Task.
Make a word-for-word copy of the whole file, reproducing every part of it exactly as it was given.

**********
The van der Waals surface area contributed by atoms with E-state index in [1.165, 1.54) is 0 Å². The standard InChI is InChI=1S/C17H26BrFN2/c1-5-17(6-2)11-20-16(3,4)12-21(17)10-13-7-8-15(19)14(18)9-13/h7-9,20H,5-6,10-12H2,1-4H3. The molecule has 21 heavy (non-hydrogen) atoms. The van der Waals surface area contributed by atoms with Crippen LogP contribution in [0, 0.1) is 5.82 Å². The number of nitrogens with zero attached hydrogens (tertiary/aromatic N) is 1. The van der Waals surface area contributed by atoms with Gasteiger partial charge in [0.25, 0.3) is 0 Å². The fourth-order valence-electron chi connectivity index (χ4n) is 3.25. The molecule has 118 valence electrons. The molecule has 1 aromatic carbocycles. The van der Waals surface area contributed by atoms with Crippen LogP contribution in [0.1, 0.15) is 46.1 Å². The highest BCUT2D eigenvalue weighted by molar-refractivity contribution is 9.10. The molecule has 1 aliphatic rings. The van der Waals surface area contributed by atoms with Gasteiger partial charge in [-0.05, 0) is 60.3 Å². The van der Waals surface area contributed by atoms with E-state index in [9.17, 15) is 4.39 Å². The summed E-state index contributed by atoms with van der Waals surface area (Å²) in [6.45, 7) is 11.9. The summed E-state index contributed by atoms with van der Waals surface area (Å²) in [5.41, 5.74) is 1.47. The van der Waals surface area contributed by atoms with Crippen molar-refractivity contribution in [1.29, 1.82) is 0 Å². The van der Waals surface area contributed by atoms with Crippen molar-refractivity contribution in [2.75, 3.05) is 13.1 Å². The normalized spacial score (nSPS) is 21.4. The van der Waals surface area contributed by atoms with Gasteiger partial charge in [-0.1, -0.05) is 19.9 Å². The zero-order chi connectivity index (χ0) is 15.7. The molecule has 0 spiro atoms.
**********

The van der Waals surface area contributed by atoms with E-state index in [1.165, 1.54) is 0 Å². The standard InChI is InChI=1S/C17H26BrFN2/c1-5-17(6-2)11-20-16(3,4)12-21(17)10-13-7-8-15(19)14(18)9-13/h7-9,20H,5-6,10-12H2,1-4H3. The molecule has 21 heavy (non-hydrogen) atoms. The van der Waals surface area contributed by atoms with Crippen LogP contribution in [0, 0.1) is 5.82 Å². The number of nitrogens with zero attached hydrogens (tertiary/aromatic N) is 1. The van der Waals surface area contributed by atoms with Gasteiger partial charge in [0.25, 0.3) is 0 Å². The fourth-order valence-electron chi connectivity index (χ4n) is 3.25. The molecule has 118 valence electrons. The molecule has 1 aromatic carbocycles. The van der Waals surface area contributed by atoms with Crippen LogP contribution in [0.1, 0.15) is 46.1 Å². The highest BCUT2D eigenvalue weighted by molar-refractivity contribution is 9.10. The molecule has 1 aliphatic rings. The van der Waals surface area contributed by atoms with Gasteiger partial charge in [-0.05, 0) is 60.3 Å². The van der Waals surface area contributed by atoms with E-state index in [9.17, 15) is 4.39 Å². The summed E-state index contributed by atoms with van der Waals surface area (Å²) in [6.45, 7) is 11.9. The summed E-state index contributed by atoms with van der Waals surface area (Å²) in [5.41, 5.74) is 1.47. The van der Waals surface area contributed by atoms with Crippen molar-refractivity contribution in [1.29, 1.82) is 0 Å². The van der Waals surface area contributed by atoms with Crippen molar-refractivity contribution in [2.75, 3.05) is 13.1 Å². The normalized spacial score (nSPS) is 21.4. The van der Waals surface area contributed by atoms with Gasteiger partial charge in [-0.1, -0.05) is 19.9 Å². The zero-order chi connectivity index (χ0) is 15.7. The molecule has 0 spiro atoms.